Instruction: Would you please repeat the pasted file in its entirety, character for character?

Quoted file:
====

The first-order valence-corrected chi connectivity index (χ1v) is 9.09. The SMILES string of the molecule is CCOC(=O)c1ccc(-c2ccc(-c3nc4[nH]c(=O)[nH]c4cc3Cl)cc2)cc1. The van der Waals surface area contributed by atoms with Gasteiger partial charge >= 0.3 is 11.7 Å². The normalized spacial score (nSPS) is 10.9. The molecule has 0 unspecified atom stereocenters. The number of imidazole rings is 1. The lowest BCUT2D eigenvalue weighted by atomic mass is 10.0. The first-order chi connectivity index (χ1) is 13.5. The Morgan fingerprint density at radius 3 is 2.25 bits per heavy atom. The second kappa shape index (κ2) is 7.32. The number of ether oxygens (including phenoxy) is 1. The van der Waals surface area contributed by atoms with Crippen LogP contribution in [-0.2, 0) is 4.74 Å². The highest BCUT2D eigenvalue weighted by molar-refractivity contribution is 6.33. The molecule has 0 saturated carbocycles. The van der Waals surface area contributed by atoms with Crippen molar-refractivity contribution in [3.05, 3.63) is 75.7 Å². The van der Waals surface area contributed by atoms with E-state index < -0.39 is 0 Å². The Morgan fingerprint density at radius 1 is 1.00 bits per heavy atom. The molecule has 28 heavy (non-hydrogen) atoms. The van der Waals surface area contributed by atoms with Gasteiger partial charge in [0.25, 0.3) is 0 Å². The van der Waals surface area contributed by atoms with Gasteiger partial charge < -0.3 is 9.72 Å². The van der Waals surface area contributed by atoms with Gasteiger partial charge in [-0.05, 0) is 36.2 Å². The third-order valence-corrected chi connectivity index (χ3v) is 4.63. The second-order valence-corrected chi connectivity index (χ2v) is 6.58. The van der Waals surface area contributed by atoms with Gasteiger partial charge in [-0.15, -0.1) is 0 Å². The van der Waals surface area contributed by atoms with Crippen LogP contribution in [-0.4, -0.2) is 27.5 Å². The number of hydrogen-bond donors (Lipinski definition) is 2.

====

The first-order valence-corrected chi connectivity index (χ1v) is 9.09. The SMILES string of the molecule is CCOC(=O)c1ccc(-c2ccc(-c3nc4[nH]c(=O)[nH]c4cc3Cl)cc2)cc1. The van der Waals surface area contributed by atoms with Gasteiger partial charge >= 0.3 is 11.7 Å². The normalized spacial score (nSPS) is 10.9. The molecule has 0 unspecified atom stereocenters. The number of imidazole rings is 1. The lowest BCUT2D eigenvalue weighted by atomic mass is 10.0. The first-order chi connectivity index (χ1) is 13.5. The Morgan fingerprint density at radius 3 is 2.25 bits per heavy atom. The second kappa shape index (κ2) is 7.32. The number of ether oxygens (including phenoxy) is 1. The van der Waals surface area contributed by atoms with Crippen LogP contribution in [-0.2, 0) is 4.74 Å². The highest BCUT2D eigenvalue weighted by molar-refractivity contribution is 6.33. The molecule has 0 saturated carbocycles. The van der Waals surface area contributed by atoms with Crippen molar-refractivity contribution in [3.05, 3.63) is 75.7 Å². The van der Waals surface area contributed by atoms with E-state index < -0.39 is 0 Å². The Morgan fingerprint density at radius 1 is 1.00 bits per heavy atom. The molecule has 28 heavy (non-hydrogen) atoms. The van der Waals surface area contributed by atoms with Gasteiger partial charge in [0.25, 0.3) is 0 Å². The van der Waals surface area contributed by atoms with Gasteiger partial charge < -0.3 is 9.72 Å². The van der Waals surface area contributed by atoms with Gasteiger partial charge in [-0.05, 0) is 36.2 Å². The third-order valence-corrected chi connectivity index (χ3v) is 4.63. The second-order valence-corrected chi connectivity index (χ2v) is 6.58. The van der Waals surface area contributed by atoms with Gasteiger partial charge in [-0.15, -0.1) is 0 Å². The van der Waals surface area contributed by atoms with Crippen LogP contribution in [-0.4, -0.2) is 27.5 Å². The number of hydrogen-bond donors (Lipinski definition) is 2.